Sunday, October 7, 2012

Nominal GDP Targeting: An Introduction with Market Applications

A few weeks ago, I joined Michigan Interactive Investments, the premier finance club at the University of Michigan. Every week during our meetings, we have a market update during which we sound off our opinions on recent market events. And, as readers know, I take a great interest in monetary policy and have been very vocal about the positives behind the Federal Reserve's recent moves in terms of QE3 and conditional forward guidance.

However, I find that there's a disconnect between my understanding and perception of monetary policy and that of my fellow peers at MII. My suspicion is that it has something to deal with the differences between practitioners and academics, but I am still unsure of the specific difference. As a result, I prepared a presentation on this issue and wanted to share it with the rest of the blogosphere. I consider this different from Evan's excellent post on the layman's guide to NGDP targeting for two key reasons. First, this is targeted for those who are already financially literate -- ie they know what treasury bonds and other financial indicators are. Second, it's meant to be more visual to drive the point home in a presentation.

Considering I used quite a few graphs that have been inspired by debates I've encountered through blogging, I thought it would be apropos to present it here first. I hope it is useful for explaining nominal GDP targeting to a more technical financial crowd or undergraduate economics students. As always, comments are encouraged, and I'm happy to revise the presentation if I missed something.


  1. This is great, Yichuan. Thanks for the reference, and I thought this was a strong presentation just from the slides. I hope it was well-received, but of course, that depends on the audience...

  2. I'm presenting it this Thursday, so I'll be sure to let you know how it goes.

  3. Nice job Yichuan. I too look forward to hearing how your presentation goes.

  4. Hot potato can be tricky to explain to people who haven't heard of it before (most econ students, some professors). Better brush up on the relevant Nick Rowe posts. (Most people don't even think about "what's happening to the money in the economy" - they just think in a vague disconnected way about "demands" for things linking variables together, and voila! you have a transmission mechanism). Hard to convince the average macroeconomist that MV = PY is meaningful (even Scott doesn't like it...).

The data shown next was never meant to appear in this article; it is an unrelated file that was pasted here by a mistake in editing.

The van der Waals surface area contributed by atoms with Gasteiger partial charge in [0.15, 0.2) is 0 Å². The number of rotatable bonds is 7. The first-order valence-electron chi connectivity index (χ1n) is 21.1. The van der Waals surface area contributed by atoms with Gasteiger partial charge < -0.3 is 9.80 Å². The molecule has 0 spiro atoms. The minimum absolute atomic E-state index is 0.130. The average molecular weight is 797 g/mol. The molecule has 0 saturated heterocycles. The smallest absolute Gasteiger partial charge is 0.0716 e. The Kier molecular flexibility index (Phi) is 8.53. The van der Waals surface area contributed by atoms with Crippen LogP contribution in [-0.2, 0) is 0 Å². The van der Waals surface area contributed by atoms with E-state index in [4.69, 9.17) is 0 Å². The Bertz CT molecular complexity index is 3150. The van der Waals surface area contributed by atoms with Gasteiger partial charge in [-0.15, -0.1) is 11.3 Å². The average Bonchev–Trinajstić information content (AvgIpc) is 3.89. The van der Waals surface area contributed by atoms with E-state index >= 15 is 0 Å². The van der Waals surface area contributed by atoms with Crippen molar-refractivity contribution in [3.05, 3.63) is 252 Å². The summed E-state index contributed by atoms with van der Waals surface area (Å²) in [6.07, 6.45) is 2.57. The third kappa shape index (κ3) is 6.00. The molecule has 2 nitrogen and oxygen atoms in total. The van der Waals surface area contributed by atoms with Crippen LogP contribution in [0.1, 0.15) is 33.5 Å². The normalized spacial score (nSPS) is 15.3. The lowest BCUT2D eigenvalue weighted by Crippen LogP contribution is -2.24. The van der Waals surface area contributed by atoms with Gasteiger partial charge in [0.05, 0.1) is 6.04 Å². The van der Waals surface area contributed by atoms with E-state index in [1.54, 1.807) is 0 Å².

I suggest: go back to circular flow of income - remind that money is a flow which goes opposite to goods (electricity analogy?) and that one flow can't exist without the other, basic yet ignored assumption. Monetary policy describes what controls that flow. Most people will be unfamiliar with this level of concreteness, build off of it.

    Also, as Scott discovered, no matter how intuitive the ideas it takes a while for a large audience to get a paradigm shift, especially one which works against existing biases. Don't expect any conversions from one presentation, just interest. Refer them to Scott's presentations on YouTube for more.

    Also, you might want to quote Mishkin, if you have that book, on how all asset prices transmit MP and therefore contain information about it.

    Your last line alarms me a little - I assume you're saying that further communications from Fed within recently announced paradigm will produce even bigger stock spikes than we just saw, but of course previous announcements all priced in now. We're assuming they do what Evan suggested and tighten their goal statement progressively from here on out.

    Looks like a good presentation though!

    1. Thanks Saturos. I quite like the electricity analogy considering I'll have some electrical engineers in the audience. I'll make sure to let y'all know how it goes!

    2. Specifically, I was thinking of a 2-way positive/negative current, with money being the negative flow, just as necessary to the current as the postive (goods) flow. But physicists are "Keynesian" and pretend it's all positive, when they measure amperes! That's like pretending that there isn't money in every market, the non-monetary Walrasian model we all switch to in economics right after teaching the circular flow!

      Also, you wrote the income identity wrong, it's C + I + G + NX. It'll look silly if you don't fix that.

    3. Any chance we could get video?

    4. Also, perhaps emphasize that QE3 is a long way from what you were actually recommending - vague, discretionary, real instead of nominal target, etc.

  5. Aaand Scott just linked to this. Success.

  6. I see that Saturos has done a lot of (useful) coaching!
    Good-luck with the presentation tomorrow and let us now how it went (if they hurled eggs at you, for example)

  7. The presentation went quite well today, but alas I could not get the video to work I recorded it, but I the recording software corrupted the file.

    I actually got quite a few compliments for the presentation -- no thrown tomatoes. So I'll keep on working to refine the presentation for future audiences.